Similarly, in Hal Schrieve’s Out of Salem (2019) genderqueer protagonist Z begins the novel freshly reanimated as a zombie. However, their identity as a member of the living dead and an individual under the genderqueer umbrella are never connected. Early chapters establish that Z was exploring their gender identity before their death/rebirth. Thus, as with Iris, Z is not non-binary because they are otherworldly; it is something intrinsic to who they are as a person, the exploration of which is facilitated by the fantasy elements. While Z is the only textually non-binary character in the novel, Salem features several binary trans characters cast as their friends and mentors, providing Z with a sense of solidarity.
Z’s liminal state between life and death makes a quirky allegory for their in-between gender identity, and the body horror elements of their fraught relationship with their living corpse make for a grotesque and sympathetic exploration of dysphoria—an example of authors reclaiming the imagery of the trans monster and using it for self-expression and social commentary rather than for insult and othering. In contrast to the safe, magical spaces of Euphoria Kids, Schrieve uses the fantasy elements of their world to explore the way certain groups are deemed as monstrous and as dangerous social others, and how those ‘monsters’ come together and form communities to keep each other safe.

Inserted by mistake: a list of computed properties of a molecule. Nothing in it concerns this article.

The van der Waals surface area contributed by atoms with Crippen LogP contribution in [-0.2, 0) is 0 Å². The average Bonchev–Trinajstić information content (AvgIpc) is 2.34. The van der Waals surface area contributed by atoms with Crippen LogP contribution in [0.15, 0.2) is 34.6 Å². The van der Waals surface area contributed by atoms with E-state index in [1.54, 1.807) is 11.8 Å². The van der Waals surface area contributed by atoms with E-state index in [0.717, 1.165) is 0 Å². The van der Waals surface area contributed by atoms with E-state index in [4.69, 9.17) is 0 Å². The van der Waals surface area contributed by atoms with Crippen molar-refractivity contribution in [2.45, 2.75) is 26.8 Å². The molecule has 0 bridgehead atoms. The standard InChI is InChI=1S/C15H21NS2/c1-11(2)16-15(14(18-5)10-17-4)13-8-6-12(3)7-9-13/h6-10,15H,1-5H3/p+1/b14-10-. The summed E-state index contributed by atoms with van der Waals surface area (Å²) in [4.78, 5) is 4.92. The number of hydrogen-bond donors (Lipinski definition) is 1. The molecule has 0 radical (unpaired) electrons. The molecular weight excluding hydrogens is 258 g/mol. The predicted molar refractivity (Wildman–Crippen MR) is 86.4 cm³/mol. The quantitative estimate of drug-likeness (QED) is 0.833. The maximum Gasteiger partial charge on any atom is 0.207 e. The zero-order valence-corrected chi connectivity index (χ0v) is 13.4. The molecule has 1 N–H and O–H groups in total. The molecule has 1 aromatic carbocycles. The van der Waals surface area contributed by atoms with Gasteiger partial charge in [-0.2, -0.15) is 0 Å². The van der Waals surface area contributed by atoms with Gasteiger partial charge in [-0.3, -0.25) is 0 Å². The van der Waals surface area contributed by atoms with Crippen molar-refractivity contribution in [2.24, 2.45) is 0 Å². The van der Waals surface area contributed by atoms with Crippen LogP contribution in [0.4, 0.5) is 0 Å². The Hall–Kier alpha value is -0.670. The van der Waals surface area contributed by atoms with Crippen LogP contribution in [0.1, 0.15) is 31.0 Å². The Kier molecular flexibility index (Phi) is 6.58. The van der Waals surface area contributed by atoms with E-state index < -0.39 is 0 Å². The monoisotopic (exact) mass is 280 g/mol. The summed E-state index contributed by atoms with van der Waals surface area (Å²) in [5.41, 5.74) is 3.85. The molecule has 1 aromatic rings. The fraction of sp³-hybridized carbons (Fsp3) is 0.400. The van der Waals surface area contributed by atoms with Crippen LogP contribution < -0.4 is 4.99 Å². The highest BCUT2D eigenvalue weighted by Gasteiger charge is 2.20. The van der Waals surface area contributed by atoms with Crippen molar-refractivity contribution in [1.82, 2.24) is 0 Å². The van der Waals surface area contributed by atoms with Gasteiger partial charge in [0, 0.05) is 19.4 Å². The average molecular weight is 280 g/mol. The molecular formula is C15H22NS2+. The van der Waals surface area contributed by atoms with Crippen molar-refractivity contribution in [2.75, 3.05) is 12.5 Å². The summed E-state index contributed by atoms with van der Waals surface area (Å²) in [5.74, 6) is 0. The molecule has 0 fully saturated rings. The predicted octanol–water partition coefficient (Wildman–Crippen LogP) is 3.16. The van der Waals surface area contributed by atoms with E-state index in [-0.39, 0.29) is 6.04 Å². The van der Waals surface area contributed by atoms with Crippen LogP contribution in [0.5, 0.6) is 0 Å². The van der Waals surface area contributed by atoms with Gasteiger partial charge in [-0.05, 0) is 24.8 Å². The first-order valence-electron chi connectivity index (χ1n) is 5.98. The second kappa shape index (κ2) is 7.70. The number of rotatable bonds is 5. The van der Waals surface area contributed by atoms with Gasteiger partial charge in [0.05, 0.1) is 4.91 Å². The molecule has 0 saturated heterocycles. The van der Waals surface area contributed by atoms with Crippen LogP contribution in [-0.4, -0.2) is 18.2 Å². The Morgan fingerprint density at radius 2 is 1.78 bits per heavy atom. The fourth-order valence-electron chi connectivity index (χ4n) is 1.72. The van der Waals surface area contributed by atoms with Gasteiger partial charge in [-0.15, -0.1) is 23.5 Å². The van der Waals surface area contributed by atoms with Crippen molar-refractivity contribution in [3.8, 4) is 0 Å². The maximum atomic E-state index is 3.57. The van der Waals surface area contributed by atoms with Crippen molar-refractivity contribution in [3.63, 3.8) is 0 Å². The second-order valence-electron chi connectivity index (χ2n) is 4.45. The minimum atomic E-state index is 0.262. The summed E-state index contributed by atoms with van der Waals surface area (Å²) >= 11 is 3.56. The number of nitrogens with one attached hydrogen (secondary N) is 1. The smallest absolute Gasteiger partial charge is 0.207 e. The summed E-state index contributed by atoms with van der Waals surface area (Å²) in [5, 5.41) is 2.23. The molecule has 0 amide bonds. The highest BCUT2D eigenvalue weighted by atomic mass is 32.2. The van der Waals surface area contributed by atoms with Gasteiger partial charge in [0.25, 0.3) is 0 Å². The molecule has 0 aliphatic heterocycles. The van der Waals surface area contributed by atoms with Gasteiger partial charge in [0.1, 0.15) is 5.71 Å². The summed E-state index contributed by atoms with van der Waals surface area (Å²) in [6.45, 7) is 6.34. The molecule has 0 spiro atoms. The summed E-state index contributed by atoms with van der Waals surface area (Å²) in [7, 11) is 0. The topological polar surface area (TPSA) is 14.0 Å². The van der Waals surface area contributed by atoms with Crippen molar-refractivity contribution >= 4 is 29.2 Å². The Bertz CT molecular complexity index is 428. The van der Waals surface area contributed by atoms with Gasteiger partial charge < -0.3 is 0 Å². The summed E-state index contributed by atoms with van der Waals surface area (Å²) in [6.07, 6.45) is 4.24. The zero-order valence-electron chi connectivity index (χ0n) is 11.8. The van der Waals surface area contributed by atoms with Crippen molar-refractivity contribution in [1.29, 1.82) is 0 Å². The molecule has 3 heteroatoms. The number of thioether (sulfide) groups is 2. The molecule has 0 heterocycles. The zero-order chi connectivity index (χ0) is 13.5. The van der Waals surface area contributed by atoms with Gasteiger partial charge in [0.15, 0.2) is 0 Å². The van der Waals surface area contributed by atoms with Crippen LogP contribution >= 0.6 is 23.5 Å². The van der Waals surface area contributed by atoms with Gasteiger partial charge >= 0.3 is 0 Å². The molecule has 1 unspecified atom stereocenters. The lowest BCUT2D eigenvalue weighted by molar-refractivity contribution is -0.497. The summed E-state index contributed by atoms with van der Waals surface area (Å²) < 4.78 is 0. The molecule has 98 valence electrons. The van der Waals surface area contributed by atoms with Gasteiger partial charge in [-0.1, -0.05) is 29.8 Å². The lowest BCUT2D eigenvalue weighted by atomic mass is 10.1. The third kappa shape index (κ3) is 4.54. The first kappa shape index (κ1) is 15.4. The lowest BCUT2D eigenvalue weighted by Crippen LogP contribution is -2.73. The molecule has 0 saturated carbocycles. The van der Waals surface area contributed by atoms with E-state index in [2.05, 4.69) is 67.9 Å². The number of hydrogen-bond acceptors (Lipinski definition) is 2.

Again, Z’s zombification has elements of queer metaphor, and Z being hunted by upstanding members of the community who want to destroy them holds a frightening metaphor for transphobia. But these speculative elements aren’t stand-ins for these real things. Zombie-ness is not a metaphor for being queer, Z is queer. The fantasy aspects give the author a wider canvas to paint their story of gender exploration and social othering, allowing them to get into some gory nitty-gritties they just wouldn’t be able to in contemporary realism.
These examples build upon the rich history of writers using speculative fiction to explore non-binary possibilities, but also draw upon more contemporary sensibilities that call for non-binary representation anchored in humanity and realism. These allow for reader identification with the supernatural as well as a more realistic reflection of contemporary, real-world non-binary experience. In their magic-touched genderqueer characters, Hal Schrieve and Alison Evans work to reclaim and evolve the idea of the non-binary non-human, paving an intriguing path for the future of non-binary YA.